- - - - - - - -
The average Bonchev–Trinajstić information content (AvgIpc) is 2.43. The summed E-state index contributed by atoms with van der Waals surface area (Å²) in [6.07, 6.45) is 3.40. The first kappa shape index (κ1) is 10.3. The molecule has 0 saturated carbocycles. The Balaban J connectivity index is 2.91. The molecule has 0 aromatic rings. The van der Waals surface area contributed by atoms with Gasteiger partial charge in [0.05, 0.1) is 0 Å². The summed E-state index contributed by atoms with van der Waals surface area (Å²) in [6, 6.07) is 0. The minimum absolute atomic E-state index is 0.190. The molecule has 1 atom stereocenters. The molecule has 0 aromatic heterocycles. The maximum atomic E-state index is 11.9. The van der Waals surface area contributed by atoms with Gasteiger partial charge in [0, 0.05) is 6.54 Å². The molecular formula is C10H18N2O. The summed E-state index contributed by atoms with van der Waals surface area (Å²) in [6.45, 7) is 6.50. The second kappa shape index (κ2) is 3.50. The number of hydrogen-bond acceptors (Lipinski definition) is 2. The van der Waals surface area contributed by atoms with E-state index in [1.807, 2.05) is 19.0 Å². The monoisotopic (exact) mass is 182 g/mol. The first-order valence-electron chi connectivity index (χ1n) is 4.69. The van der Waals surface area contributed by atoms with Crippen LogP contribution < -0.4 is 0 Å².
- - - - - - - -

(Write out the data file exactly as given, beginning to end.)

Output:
The average Bonchev–Trinajstić information content (AvgIpc) is 2.43. The summed E-state index contributed by atoms with van der Waals surface area (Å²) in [6.07, 6.45) is 3.40. The first kappa shape index (κ1) is 10.3. The molecule has 0 saturated carbocycles. The Balaban J connectivity index is 2.91. The molecule has 0 aromatic rings. The van der Waals surface area contributed by atoms with Gasteiger partial charge in [0.05, 0.1) is 0 Å². The summed E-state index contributed by atoms with van der Waals surface area (Å²) in [6, 6.07) is 0. The minimum absolute atomic E-state index is 0.190. The molecule has 1 atom stereocenters. The molecule has 0 aromatic heterocycles. The maximum atomic E-state index is 11.9. The van der Waals surface area contributed by atoms with Gasteiger partial charge in [0, 0.05) is 6.54 Å². The molecular formula is C10H18N2O. The summed E-state index contributed by atoms with van der Waals surface area (Å²) in [6.45, 7) is 6.50. The second kappa shape index (κ2) is 3.50. The number of hydrogen-bond acceptors (Lipinski definition) is 2. The van der Waals surface area contributed by atoms with E-state index in [1.807, 2.05) is 19.0 Å². The monoisotopic (exact) mass is 182 g/mol. The first-order valence-electron chi connectivity index (χ1n) is 4.69. The van der Waals surface area contributed by atoms with Crippen LogP contribution < -0.4 is 0 Å².